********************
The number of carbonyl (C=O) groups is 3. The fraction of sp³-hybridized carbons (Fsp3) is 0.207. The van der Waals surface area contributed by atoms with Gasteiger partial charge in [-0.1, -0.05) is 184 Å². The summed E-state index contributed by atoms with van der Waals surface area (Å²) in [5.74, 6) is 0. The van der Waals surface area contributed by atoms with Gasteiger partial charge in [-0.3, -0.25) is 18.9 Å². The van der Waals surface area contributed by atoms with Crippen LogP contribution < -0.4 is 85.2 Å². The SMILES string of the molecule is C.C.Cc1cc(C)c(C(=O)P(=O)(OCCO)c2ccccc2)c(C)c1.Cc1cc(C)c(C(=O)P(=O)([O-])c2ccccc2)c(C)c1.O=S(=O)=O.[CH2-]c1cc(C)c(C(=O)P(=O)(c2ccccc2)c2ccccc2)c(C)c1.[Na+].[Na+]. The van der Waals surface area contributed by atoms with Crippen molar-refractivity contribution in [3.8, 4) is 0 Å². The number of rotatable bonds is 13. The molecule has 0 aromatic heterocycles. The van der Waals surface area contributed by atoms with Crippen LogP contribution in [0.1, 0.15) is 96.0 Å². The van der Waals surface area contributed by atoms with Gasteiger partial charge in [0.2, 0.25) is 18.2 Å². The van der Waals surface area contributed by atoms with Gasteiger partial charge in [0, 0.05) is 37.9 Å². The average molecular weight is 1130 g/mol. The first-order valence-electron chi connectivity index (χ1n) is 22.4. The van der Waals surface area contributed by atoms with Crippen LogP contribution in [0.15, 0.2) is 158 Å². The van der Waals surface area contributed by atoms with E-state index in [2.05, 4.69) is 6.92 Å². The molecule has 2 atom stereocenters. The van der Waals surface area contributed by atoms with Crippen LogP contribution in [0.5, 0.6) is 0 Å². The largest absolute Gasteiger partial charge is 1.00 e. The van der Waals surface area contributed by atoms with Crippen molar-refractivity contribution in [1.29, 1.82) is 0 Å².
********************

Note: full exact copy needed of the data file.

The number of carbonyl (C=O) groups is 3. The fraction of sp³-hybridized carbons (Fsp3) is 0.207. The van der Waals surface area contributed by atoms with Gasteiger partial charge in [-0.1, -0.05) is 184 Å². The summed E-state index contributed by atoms with van der Waals surface area (Å²) in [5.74, 6) is 0. The van der Waals surface area contributed by atoms with Gasteiger partial charge in [-0.3, -0.25) is 18.9 Å². The van der Waals surface area contributed by atoms with Crippen LogP contribution < -0.4 is 85.2 Å². The SMILES string of the molecule is C.C.Cc1cc(C)c(C(=O)P(=O)(OCCO)c2ccccc2)c(C)c1.Cc1cc(C)c(C(=O)P(=O)([O-])c2ccccc2)c(C)c1.O=S(=O)=O.[CH2-]c1cc(C)c(C(=O)P(=O)(c2ccccc2)c2ccccc2)c(C)c1.[Na+].[Na+]. The van der Waals surface area contributed by atoms with Crippen molar-refractivity contribution in [3.8, 4) is 0 Å². The number of rotatable bonds is 13. The molecule has 0 aromatic heterocycles. The van der Waals surface area contributed by atoms with Crippen LogP contribution in [0.1, 0.15) is 96.0 Å². The van der Waals surface area contributed by atoms with Gasteiger partial charge in [0.2, 0.25) is 18.2 Å². The van der Waals surface area contributed by atoms with Gasteiger partial charge in [0, 0.05) is 37.9 Å². The average molecular weight is 1130 g/mol. The first-order valence-electron chi connectivity index (χ1n) is 22.4. The van der Waals surface area contributed by atoms with Crippen LogP contribution in [0.15, 0.2) is 158 Å². The van der Waals surface area contributed by atoms with E-state index in [2.05, 4.69) is 6.92 Å². The molecule has 2 atom stereocenters. The van der Waals surface area contributed by atoms with Crippen LogP contribution in [0.5, 0.6) is 0 Å². The largest absolute Gasteiger partial charge is 1.00 e. The van der Waals surface area contributed by atoms with Crippen molar-refractivity contribution in [1.29, 1.82) is 0 Å².